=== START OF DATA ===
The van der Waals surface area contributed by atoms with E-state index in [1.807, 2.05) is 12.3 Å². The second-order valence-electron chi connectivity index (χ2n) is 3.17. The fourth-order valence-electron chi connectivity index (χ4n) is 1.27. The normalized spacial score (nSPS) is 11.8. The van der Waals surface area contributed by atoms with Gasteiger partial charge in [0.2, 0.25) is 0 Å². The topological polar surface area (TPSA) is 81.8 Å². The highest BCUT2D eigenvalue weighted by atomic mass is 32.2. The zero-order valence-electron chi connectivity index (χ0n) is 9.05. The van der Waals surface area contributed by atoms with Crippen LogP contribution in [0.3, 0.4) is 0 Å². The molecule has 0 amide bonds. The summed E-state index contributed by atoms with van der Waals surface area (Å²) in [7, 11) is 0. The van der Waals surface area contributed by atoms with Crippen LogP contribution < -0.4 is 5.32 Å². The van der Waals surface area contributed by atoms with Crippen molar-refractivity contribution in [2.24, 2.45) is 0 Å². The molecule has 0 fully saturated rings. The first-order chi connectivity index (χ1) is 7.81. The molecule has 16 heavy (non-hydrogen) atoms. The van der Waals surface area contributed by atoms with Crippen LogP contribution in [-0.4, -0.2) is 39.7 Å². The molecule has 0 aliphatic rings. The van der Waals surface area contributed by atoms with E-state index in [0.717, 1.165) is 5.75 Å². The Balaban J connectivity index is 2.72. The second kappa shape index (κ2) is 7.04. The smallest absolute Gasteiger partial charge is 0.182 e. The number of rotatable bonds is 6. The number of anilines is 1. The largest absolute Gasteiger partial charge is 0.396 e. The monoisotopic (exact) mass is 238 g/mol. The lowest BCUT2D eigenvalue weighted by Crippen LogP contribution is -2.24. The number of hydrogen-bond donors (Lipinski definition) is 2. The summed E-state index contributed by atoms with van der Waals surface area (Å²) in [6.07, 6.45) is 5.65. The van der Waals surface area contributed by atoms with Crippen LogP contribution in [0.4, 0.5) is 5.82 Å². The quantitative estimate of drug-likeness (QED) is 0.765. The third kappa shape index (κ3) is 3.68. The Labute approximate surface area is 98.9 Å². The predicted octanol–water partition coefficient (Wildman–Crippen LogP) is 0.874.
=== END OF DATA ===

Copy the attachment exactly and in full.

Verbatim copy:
The van der Waals surface area contributed by atoms with E-state index in [1.807, 2.05) is 12.3 Å². The second-order valence-electron chi connectivity index (χ2n) is 3.17. The fourth-order valence-electron chi connectivity index (χ4n) is 1.27. The normalized spacial score (nSPS) is 11.8. The van der Waals surface area contributed by atoms with Gasteiger partial charge in [0.2, 0.25) is 0 Å². The topological polar surface area (TPSA) is 81.8 Å². The highest BCUT2D eigenvalue weighted by atomic mass is 32.2. The zero-order valence-electron chi connectivity index (χ0n) is 9.05. The van der Waals surface area contributed by atoms with Crippen LogP contribution in [0.3, 0.4) is 0 Å². The molecule has 0 amide bonds. The summed E-state index contributed by atoms with van der Waals surface area (Å²) in [7, 11) is 0. The van der Waals surface area contributed by atoms with Crippen LogP contribution < -0.4 is 5.32 Å². The van der Waals surface area contributed by atoms with Crippen molar-refractivity contribution in [2.24, 2.45) is 0 Å². The molecule has 0 fully saturated rings. The first-order chi connectivity index (χ1) is 7.81. The molecule has 16 heavy (non-hydrogen) atoms. The van der Waals surface area contributed by atoms with Crippen LogP contribution in [-0.4, -0.2) is 39.7 Å². The molecule has 0 aliphatic rings. The van der Waals surface area contributed by atoms with E-state index in [0.717, 1.165) is 5.75 Å². The Balaban J connectivity index is 2.72. The second kappa shape index (κ2) is 7.04. The smallest absolute Gasteiger partial charge is 0.182 e. The number of rotatable bonds is 6. The number of anilines is 1. The largest absolute Gasteiger partial charge is 0.396 e. The monoisotopic (exact) mass is 238 g/mol. The lowest BCUT2D eigenvalue weighted by Crippen LogP contribution is -2.24. The number of hydrogen-bond donors (Lipinski definition) is 2. The summed E-state index contributed by atoms with van der Waals surface area (Å²) in [6.07, 6.45) is 5.65. The van der Waals surface area contributed by atoms with Crippen LogP contribution in [0.4, 0.5) is 5.82 Å². The quantitative estimate of drug-likeness (QED) is 0.765. The third kappa shape index (κ3) is 3.68. The Labute approximate surface area is 98.9 Å². The predicted octanol–water partition coefficient (Wildman–Crippen LogP) is 0.874.